Positive Co-Parenting Do's and Don'ts (PDF)
Age-by-Age Guidelines: Children’s Reactions and How to Help
Children approach change differently, depending in part on their temperament and age. Even when parents are cooperative with each other, children will often:
Find it difficult to leave either parent or move between them (both coming and going);
Act anxious or whiny, and act in ways that “test” his/her parents’ follow through when it is time to make a transition;
Be wound up, reserved, disobedient, or unhappy for a day or so after moving from one house to the other.
Age By Age (PDF)
Parents are often quick to think children are reacting to something the other parent is not doing or is doing wrong. But these reactions may not be the fault of the other parent. They are the children’s efforts at having some control in their world. For most children, transitions will get easier over time.
Easing Transitions Between Homes
Follow a schedule and routine for moving between houses.
Teach your child that your word counts by showing up on time.
Allow schedules to change from time to time to fit your child’s age and stage of development.
Be as flexible as possible concerning scheduling changes in order to model cooperative behavior to your child.
Give the other parent as much possible advance notice of changes of schedule, vacation times and travel plans.
Find activities that allow you and your child an opportunity to build your relationship so that you both look forward to time together.
Remember that time together between parent and child is more important than an activity itself.
Set up a place for your child’s creations (art work, pictures, etc.) in order to help him/her feel that “this is home.” Encourage your child to bring games, favorite objects, and crafts from each home to the other.
When possible, involve your child or put him/her in charge of packing and unpacking clothes, toys, etc. for change between homes. This helps him/her feel a sense of control.
Allow your child to bring friends along to each home sometimes.
Introduce your child to neighborhood children he/she can play with at each home.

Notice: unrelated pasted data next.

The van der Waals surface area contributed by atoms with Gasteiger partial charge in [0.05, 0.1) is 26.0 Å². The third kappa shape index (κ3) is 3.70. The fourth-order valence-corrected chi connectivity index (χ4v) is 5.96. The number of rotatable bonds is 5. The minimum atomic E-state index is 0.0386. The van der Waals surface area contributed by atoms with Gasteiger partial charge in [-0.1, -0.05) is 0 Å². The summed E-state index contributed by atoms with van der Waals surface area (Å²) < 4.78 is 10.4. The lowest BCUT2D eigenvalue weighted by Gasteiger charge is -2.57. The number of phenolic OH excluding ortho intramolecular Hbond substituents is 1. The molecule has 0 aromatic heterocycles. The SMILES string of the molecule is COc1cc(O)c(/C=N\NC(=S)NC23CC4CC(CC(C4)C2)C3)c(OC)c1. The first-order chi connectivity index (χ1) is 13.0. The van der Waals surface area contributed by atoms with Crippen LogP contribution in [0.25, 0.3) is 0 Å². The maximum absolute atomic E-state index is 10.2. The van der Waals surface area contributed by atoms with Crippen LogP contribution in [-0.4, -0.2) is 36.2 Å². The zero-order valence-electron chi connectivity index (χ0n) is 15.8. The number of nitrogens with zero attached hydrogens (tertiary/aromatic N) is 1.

Three Legal Issues to Decide
: determining how to make major decisions regarding care of the children. Parents who are guardians have joint decision-making authority, unless an agreement or a court order states otherwise. A parenting order can include which authority to make decision on particular subjects, parenting time given to each guardian, and process to resolve future disputes. The “best interests of the child” is a standard used in family law to make decisions that impact children. All circumstances affecting the child are taken into account, and what is “reasonable” or “best” in one family’s situation may not apply to other families.
Parenting Order Application (PDF)
Living Arrangements and Parenting Time
: In most situations, children desire to – and have the right to- spend time with both of their parents, regardless of how you feel about each other. Seeing both parents as regularly as possible helps children maintain their emotional connections with each parent despite the separation or divorce.
Financial Support for the Children
: Child support is for the children, and is the right of the child. Its purpose is to maintain a standard of living for children so that they better adjust to their parents living apart. Child support is not tied to parenting time: you are expected to pay child support whether or not you are spending time with your child. It is the responsibility of both parents to contribute to the cost of raising their children to the best of their abilities.
Department of Justice Canada Child Support Table
Child Support Order Application (PDF)
Steps in the Court Process (PDF)
Dispute Resolution Process
The Courts are very supportive of families working together to establish their parenting agreements through collaborative, honest discussion early in the separation process.
Mediation is a voluntary process. Parents meet with a mediator who remains neutral to them both and helps them communicate, develop options, clarify issues and focus on the future. The mediator does not make decisions but assists parents in reaching an agreement. Most parents who try mediation are able to reach an agreement. Research shows that mediation is faster, cheaper and results in less conflict than going to court. Any settlement reached between the parents will be written into a “Mediated Agreement” document, which is not a legal document, but can be the basis for a child-support court order or parenting agreement that is legally binding. Most experts agree that beginning mediation earlier is most beneficial. Mediation has been used most often in low to moderate conflict situations; higher conflict couples who want to stay out of court may find collaborative family law more appropriate for their situation.